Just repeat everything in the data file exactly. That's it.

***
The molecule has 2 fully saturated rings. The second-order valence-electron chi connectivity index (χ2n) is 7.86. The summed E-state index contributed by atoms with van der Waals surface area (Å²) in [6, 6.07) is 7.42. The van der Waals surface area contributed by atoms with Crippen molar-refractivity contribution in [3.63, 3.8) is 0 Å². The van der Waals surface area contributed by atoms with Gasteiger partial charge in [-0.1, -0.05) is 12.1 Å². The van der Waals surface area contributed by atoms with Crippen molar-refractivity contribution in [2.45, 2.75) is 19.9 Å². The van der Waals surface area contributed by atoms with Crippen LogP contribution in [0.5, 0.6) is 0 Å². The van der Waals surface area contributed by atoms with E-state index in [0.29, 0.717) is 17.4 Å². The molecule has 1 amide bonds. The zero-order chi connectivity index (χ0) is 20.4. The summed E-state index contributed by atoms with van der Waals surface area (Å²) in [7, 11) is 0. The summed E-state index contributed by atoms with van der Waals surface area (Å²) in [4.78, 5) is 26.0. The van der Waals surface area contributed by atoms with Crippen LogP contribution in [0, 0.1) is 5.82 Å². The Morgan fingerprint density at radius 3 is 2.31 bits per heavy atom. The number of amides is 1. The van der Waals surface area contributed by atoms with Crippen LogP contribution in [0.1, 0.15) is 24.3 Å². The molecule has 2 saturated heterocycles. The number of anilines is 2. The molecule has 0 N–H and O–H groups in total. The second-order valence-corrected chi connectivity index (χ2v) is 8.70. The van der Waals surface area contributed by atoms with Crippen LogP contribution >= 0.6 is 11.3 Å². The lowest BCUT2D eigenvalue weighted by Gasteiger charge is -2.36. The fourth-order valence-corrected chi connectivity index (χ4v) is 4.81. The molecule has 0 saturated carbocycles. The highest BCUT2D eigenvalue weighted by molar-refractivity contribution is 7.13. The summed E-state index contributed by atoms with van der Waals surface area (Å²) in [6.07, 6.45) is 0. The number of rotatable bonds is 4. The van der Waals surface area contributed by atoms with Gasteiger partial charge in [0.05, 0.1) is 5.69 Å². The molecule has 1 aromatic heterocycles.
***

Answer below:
The molecule has 2 fully saturated rings. The second-order valence-electron chi connectivity index (χ2n) is 7.86. The summed E-state index contributed by atoms with van der Waals surface area (Å²) in [6, 6.07) is 7.42. The van der Waals surface area contributed by atoms with Crippen molar-refractivity contribution in [3.63, 3.8) is 0 Å². The van der Waals surface area contributed by atoms with Gasteiger partial charge in [-0.1, -0.05) is 12.1 Å². The van der Waals surface area contributed by atoms with Crippen molar-refractivity contribution in [2.45, 2.75) is 19.9 Å². The van der Waals surface area contributed by atoms with Crippen LogP contribution in [0.5, 0.6) is 0 Å². The van der Waals surface area contributed by atoms with E-state index in [0.29, 0.717) is 17.4 Å². The molecule has 1 amide bonds. The zero-order chi connectivity index (χ0) is 20.4. The summed E-state index contributed by atoms with van der Waals surface area (Å²) in [7, 11) is 0. The summed E-state index contributed by atoms with van der Waals surface area (Å²) in [4.78, 5) is 26.0. The van der Waals surface area contributed by atoms with Crippen LogP contribution in [0, 0.1) is 5.82 Å². The Morgan fingerprint density at radius 3 is 2.31 bits per heavy atom. The number of amides is 1. The van der Waals surface area contributed by atoms with Crippen LogP contribution in [0.1, 0.15) is 24.3 Å². The molecule has 2 saturated heterocycles. The number of anilines is 2. The molecule has 0 N–H and O–H groups in total. The second-order valence-corrected chi connectivity index (χ2v) is 8.70. The van der Waals surface area contributed by atoms with Crippen LogP contribution >= 0.6 is 11.3 Å². The lowest BCUT2D eigenvalue weighted by Gasteiger charge is -2.36. The fourth-order valence-corrected chi connectivity index (χ4v) is 4.81. The molecule has 0 saturated carbocycles. The highest BCUT2D eigenvalue weighted by molar-refractivity contribution is 7.13. The summed E-state index contributed by atoms with van der Waals surface area (Å²) in [6.07, 6.45) is 0. The number of rotatable bonds is 4. The van der Waals surface area contributed by atoms with Gasteiger partial charge in [0.05, 0.1) is 5.69 Å². The molecule has 1 aromatic heterocycles.